Despite all the caveats, the company estimates it will be serving around 10 million samples. Meanwhile, we'll sit back and wait for Starbuck's counter-promotion.

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Wednesday, July 1, 2009

Recession Relief: Stables Bar & Grill

Posted By on Wed, Jul 1, 2009 at 12:30 PM

Last week, an astute reader e-mailed Fat City with an idea we'll call the Change Pub Crawl. The idea is to see how long and how far you can drink using only as many quarters as you can fit in your pants pockets. When you run out of quarters, you stop drinking.

The perfect for starting such an endeavor is Stables Bar and Grill, downtown at 813 Walnut. As we mentioned in last week's dining newsletter Pitch Forks, the bar is now open Saturdays until 1:30 a.m., but it's during the week when things get exciting. Stables offers a happy hour that "cheap" doesn't begin to describe. The beer specials are good -- domestic beer is $1.25 for a mug and $1.75 for a pint -- but the well drink special is extra great.

Not only are all well drinks mark
ed down to $2.75, but they're two-for-one. That's two well drinks for under three bucks!

It gets better. While the special was originally only two hours long, from 4-6 p.m., since Pitch Forks went out, Stables has extended its happy hour until 7 p.m. That's three hours of incredibly cheap drinking each and every weeknight.

At those rates, you could go all night and still have a quarter or two still in your pocket.

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Thursday, June 18, 2009

Recession Relief: Sunday night dinner at Cafe Europa

Posted By on Thu, Jun 18, 2009 at 3:24 PM


I'm embarrassed to say that I hadn't dined at Cafe Europa, the intimate little bistro at 323 E. 55th St. in Crestwood since it changed ownership in 2007. The venue is now operated by Andrew Atterbury and chef Nathan Feldmiller; in the afternoons, it's still one of the busiest ladies-who-lunch spots in town, but the dinner crowd is a lot less genteel.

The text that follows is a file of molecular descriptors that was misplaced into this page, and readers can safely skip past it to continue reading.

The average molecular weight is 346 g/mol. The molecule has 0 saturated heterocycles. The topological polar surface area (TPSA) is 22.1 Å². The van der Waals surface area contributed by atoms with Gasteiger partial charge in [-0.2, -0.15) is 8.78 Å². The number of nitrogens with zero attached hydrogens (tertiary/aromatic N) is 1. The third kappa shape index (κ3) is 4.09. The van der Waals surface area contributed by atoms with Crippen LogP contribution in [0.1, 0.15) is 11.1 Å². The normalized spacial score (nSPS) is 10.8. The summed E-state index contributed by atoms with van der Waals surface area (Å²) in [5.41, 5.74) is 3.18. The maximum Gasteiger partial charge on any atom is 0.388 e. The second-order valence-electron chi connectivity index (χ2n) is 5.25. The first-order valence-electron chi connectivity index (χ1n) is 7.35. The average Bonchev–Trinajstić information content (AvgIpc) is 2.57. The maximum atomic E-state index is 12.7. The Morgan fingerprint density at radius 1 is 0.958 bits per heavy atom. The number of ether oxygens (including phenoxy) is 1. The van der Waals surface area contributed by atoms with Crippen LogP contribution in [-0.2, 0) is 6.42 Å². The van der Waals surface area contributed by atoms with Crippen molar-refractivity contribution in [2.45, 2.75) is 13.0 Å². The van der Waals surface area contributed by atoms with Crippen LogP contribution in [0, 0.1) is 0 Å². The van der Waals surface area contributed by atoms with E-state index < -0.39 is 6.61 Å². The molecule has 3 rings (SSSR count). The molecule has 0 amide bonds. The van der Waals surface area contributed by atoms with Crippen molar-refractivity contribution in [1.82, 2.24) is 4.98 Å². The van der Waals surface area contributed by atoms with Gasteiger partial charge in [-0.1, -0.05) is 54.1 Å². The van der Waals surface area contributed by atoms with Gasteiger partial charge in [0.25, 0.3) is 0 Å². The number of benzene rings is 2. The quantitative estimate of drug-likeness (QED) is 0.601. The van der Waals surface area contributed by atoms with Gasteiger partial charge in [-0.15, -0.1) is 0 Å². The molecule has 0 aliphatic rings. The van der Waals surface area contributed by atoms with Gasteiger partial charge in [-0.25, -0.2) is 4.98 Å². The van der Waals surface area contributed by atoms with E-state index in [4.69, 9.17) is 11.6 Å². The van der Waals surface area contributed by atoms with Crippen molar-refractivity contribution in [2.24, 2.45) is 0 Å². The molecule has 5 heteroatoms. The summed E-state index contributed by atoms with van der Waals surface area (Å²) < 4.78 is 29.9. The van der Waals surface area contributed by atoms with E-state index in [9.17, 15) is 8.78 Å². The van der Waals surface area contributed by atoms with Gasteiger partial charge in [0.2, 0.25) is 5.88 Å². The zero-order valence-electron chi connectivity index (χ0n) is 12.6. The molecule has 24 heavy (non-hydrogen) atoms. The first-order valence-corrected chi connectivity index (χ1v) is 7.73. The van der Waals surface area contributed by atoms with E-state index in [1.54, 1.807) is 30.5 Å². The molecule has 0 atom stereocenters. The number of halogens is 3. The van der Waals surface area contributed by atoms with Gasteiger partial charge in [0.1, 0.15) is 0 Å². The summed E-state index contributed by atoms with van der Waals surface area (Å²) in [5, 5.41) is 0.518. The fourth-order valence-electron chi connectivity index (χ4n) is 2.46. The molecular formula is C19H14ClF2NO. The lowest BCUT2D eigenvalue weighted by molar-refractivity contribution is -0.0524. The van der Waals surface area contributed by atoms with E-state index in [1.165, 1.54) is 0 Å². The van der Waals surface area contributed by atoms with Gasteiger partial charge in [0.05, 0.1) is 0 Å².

Even better: on Sunday nights, from 5:30 to 8:30 p.m., Cafe Eupora is serving three-course traditional midwestern family-style dinners, including buttermilk-marinated fried chicken. The chicken dinners are a pretty terrific deal at $16 ($18 if you prefer all white meat) since the price includes a salad, the entree -- with mashed potatoes, gravy, green beans stewed with bacon and onion, and a nice fat, flaky biscuit served with real butter -- and the dessert du jour.

Last Sunday, I took advantage of the deal with my friends Pat and Julie. The small salads, splashed with a light Dijon vinaigrette, are excellent and the fried chicken, with a crunchy tempura-style coating, almost made me forget the exquisite bird at Stroud's -- still the ne plus ultra of pan-fried bird in Kansas City.

Since Julie ordered the fried chicken special (permitting me to take several bites, I'm grateful to say), I ordered the other poultry option: Amish-style roasted chicken ($16) which was very tasty, but compared to the fried chicken, nothing to crow about. Pat is a fan of Cafe Europa's pan-roasted salmon ($20), so he ordered that -- and although I find most salmon to be boring, this beautifully-prepared hunk of fish was first-rate. The other Sunday supper option is the $25 wood-fired Kobe steak.

The tiny dessert served as that night's finale was an extremely pretty little ramekin of banana pudding, made with vanilla wafers -- just like Grandma's (not my grandmother, but apparently everyone else's) -- and topped with a delicate swirly cap of meringue.

Cafe Europa, small and tasteful, can't compete with the more raucous ambiance of the new Stroud's in Fairway, but it's a delightful, comforting alternative. And the price is more than right.